Monthly Archives: February 2014

On the Catwalk

He burst through the door, annoyed by something. We’d been together long enough for me to know that he would respond to my raised eyebrows with the cause of his frustration. He began to tell me that his usual evening dog walk was being ruined by the cat meeting him half way round the route and following both him and the dog for the rest of the walk.

‘It’s happening every night! The neighbours must think I’m some sort of idiot, taking a Shih Tzu and a Siamese out for a walk each night!’

I turned away before I smirked.

dog & cat walk

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I must not disagree with Mr Gove. I must not disagree….

This morning we wake up to news that Mr. Gove wants teachers to do more to improve behaviour in schools. Does he really think that this is not a top priority for schools already? Without good behaviour, children can’t learn. It is disruptive in the classroom and deprives others of their right to education. Every teacher I know would agree with this. Schools have working policies which are driven by good behaviour and have accepted sanctions for dealing with those who can’t behave acceptably. So far so good.

What Mr. Gove doesn’t seem to understand is that children have changed massively since his schooldays (even though he openly admits to being a naughty boy at school in Robert Gordon’s College in Aberdeen: http://www.bbc.co.uk/news/education-20034101). I started teaching in September 1975 when the cane was used regularly to discipline children. I only witnessed its use once and never want to see that sort of thing again. However,  parents were usually happy with the system and if a child went home to tell parents that he / she had been caned, they generally got  boxed ears at home too for being naughty in school. Not so today. The cane came and went. The rules on disciplining children changed and other methods had to be found to ‘encourage’ good behaviour in the classroom. Now we come to the hard part…..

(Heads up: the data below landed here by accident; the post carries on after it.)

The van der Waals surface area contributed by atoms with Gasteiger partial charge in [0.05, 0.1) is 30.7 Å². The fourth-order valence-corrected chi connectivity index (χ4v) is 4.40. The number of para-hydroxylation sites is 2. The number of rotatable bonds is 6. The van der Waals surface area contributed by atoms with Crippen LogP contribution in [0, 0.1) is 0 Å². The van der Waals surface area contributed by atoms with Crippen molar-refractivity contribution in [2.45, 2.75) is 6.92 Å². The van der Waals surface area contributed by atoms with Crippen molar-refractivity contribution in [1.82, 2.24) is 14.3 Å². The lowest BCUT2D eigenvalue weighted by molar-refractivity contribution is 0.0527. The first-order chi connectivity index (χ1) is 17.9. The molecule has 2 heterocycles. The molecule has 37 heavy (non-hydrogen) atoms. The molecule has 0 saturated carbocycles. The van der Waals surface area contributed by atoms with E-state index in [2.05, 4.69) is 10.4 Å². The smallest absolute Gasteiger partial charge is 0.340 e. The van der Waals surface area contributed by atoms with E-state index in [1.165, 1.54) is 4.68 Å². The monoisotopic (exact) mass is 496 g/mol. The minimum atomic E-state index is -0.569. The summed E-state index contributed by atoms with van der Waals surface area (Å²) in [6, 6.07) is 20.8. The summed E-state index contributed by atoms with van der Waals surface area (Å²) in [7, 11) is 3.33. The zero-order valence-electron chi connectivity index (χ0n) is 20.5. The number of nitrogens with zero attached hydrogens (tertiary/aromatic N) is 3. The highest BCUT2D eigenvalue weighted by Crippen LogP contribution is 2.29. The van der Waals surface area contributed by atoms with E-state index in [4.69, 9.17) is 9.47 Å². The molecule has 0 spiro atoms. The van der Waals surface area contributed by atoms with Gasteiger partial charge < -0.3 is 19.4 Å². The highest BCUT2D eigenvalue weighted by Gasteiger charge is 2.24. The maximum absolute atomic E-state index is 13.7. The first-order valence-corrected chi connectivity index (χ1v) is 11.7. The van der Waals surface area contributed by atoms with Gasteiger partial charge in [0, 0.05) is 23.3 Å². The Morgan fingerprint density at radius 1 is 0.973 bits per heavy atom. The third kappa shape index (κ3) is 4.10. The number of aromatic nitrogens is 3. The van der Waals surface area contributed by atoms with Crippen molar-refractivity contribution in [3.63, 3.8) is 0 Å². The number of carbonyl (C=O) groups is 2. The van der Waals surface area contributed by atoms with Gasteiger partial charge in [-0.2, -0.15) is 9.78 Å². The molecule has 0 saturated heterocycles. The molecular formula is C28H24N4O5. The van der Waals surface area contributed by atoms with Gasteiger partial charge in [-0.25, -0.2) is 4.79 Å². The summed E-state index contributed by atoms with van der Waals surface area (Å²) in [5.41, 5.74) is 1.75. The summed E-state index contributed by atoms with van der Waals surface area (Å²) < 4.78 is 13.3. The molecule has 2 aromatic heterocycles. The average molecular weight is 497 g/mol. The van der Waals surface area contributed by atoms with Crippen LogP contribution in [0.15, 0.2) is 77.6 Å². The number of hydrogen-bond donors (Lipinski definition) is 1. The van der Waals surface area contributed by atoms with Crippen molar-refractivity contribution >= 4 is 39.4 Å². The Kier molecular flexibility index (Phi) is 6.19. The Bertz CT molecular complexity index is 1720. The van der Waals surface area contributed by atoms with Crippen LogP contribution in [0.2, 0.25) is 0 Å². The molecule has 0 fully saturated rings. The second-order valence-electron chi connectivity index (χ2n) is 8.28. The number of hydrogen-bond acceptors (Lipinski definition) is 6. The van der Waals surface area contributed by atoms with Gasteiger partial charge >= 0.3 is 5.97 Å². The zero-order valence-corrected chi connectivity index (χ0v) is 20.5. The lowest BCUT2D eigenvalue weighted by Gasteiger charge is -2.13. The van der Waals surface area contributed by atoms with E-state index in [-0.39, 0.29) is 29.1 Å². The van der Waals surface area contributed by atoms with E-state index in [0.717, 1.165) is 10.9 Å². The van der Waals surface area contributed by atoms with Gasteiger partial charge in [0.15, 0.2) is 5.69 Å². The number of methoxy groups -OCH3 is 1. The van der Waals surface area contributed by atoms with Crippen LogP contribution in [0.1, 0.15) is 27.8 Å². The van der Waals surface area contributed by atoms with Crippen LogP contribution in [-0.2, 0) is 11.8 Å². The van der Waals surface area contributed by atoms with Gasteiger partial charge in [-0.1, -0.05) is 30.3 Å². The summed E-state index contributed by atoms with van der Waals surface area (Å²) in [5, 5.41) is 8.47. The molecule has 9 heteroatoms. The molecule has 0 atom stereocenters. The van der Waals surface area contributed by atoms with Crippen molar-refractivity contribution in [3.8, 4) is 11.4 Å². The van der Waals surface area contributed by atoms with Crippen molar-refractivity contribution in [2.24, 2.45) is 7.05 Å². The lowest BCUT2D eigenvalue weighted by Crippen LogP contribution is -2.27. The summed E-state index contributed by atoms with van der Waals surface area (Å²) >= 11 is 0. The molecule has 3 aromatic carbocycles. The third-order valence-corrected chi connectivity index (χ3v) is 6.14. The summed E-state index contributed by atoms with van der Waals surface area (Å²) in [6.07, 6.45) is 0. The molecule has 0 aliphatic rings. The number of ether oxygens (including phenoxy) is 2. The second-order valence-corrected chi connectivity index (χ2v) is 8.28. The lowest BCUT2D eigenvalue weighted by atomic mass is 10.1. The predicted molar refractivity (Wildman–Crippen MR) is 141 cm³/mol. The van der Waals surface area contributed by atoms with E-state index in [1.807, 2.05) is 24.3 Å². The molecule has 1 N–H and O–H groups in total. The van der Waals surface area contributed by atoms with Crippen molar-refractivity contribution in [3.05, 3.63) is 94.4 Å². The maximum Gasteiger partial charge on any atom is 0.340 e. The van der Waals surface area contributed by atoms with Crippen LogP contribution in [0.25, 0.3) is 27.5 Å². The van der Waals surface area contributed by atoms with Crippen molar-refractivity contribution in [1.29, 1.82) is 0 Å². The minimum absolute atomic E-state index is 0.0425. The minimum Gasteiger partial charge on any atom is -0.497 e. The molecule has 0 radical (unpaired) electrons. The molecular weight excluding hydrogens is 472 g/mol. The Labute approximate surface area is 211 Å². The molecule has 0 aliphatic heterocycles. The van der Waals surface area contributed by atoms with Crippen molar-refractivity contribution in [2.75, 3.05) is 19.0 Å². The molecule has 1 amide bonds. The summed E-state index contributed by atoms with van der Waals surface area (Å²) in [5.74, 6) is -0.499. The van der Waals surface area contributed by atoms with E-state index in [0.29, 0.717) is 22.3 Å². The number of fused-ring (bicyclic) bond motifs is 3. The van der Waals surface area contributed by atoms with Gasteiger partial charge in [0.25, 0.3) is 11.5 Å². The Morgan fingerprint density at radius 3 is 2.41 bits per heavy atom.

I have a over thirty years of experience in the classroom and have never found any one particular method of discipline universally acceptable. Every child is different. Some respond well to a stern look. Others will just laugh at you and tell you where to shove your discipline. Not only that, but I have often come across the backlash from home after punishing a disruptive pupil. I have had parents on the phone telling me what they would like to do with my choice of sanction. In one school, I witnessed a mother storm down the corridor, buggy with child being ploughed down the route to the staffroom, assorted ranks of children trotting behind,  aiming for the cowering member of staff locked in the staffroom and punching a hole with her fist through the wooden door. She clearly didn’t like the school disciplining her child!

So what is to be done? according to Mr. Gove, we go back to lines and litter-picking. What he doesn’t tell us is what we do next when the child (and its parents) say ‘F*** your lines. I’m not doing them!’ We start on a journey which generally leads to some sort of exclusion (‘2 days off school? Thanks dry much!’) or silent containment in a cubicle in a converted gym changing room.

I have been guilty of using litter-picking as a punishment. It isn’t nice and looking back now, I’m not happy about using it either. Having said that, I taught Japanese children for a while and they told me that schools in Japan don’t employ cleaners. The children clean the school at the end of the day. This is an interesting way to get children to accept responsibility for their school’s appearance but is done by all children, not as a punishment. Would I be happy if my grandson was told to pick up litter? I think the answer would have to be ‘No’. However, I know for a fact that if he had been naughty at school, we as his family would do everything in our power to show him the error of his ways!

It has been interesting to write down my thoughts this morning because I don’t have an answer to the problem. Every teacher wants good behaviour. Every teacher tries a wide variety of methods to reach this goal. But every school has a small number of pupils who simply can’t be reached. They will kick out (sometimes literally) against discipline, will abuse teachers both verbally and physically (I myself have been pinned up against a wall by my throat for asking a boy to pick up a piece of paper he’d dropped on the floor) and laugh in your face if you remind them that this will go on their record. The answer, in my opinion, still lies at home. In an ideal world, parents will ‘teach’ good behaviour and respect before children start school and then  schools and parents will pull together to tackle poor behaviour. once they are in school.

But sadly, this is not an ideal world, Mr. Gove, nor is it likely to be whilst we continue to criticise teachers and imply that they are not able to deal with behaviour adequately.